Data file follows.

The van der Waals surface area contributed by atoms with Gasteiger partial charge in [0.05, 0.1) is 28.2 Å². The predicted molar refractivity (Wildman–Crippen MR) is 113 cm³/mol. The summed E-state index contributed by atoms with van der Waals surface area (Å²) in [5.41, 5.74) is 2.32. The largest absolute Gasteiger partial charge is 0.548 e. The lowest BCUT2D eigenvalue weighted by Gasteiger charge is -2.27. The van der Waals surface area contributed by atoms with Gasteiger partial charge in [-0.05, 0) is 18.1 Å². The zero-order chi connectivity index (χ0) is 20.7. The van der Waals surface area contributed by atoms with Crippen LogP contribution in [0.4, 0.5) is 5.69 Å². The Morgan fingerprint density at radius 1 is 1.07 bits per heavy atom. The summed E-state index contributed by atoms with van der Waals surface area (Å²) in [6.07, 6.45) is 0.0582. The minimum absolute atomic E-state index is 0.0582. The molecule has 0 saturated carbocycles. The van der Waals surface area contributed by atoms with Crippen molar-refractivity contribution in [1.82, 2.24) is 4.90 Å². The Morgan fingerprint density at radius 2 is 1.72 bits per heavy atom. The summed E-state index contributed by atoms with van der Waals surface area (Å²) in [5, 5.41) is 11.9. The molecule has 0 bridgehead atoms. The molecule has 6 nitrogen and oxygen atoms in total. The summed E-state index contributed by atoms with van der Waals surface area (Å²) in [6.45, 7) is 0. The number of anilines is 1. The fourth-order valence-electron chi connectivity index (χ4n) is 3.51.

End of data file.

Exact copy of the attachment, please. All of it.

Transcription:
The van der Waals surface area contributed by atoms with Gasteiger partial charge in [0.05, 0.1) is 28.2 Å². The predicted molar refractivity (Wildman–Crippen MR) is 113 cm³/mol. The summed E-state index contributed by atoms with van der Waals surface area (Å²) in [5.41, 5.74) is 2.32. The largest absolute Gasteiger partial charge is 0.548 e. The lowest BCUT2D eigenvalue weighted by Gasteiger charge is -2.27. The van der Waals surface area contributed by atoms with Gasteiger partial charge in [-0.05, 0) is 18.1 Å². The zero-order chi connectivity index (χ0) is 20.7. The van der Waals surface area contributed by atoms with Crippen LogP contribution in [0.4, 0.5) is 5.69 Å². The Morgan fingerprint density at radius 1 is 1.07 bits per heavy atom. The summed E-state index contributed by atoms with van der Waals surface area (Å²) in [6.07, 6.45) is 0.0582. The minimum absolute atomic E-state index is 0.0582. The molecule has 0 saturated carbocycles. The van der Waals surface area contributed by atoms with Crippen molar-refractivity contribution in [1.82, 2.24) is 4.90 Å². The Morgan fingerprint density at radius 2 is 1.72 bits per heavy atom. The summed E-state index contributed by atoms with van der Waals surface area (Å²) in [5, 5.41) is 11.9. The molecule has 0 bridgehead atoms. The molecule has 6 nitrogen and oxygen atoms in total. The summed E-state index contributed by atoms with van der Waals surface area (Å²) in [6.45, 7) is 0. The number of anilines is 1. The fourth-order valence-electron chi connectivity index (χ4n) is 3.51.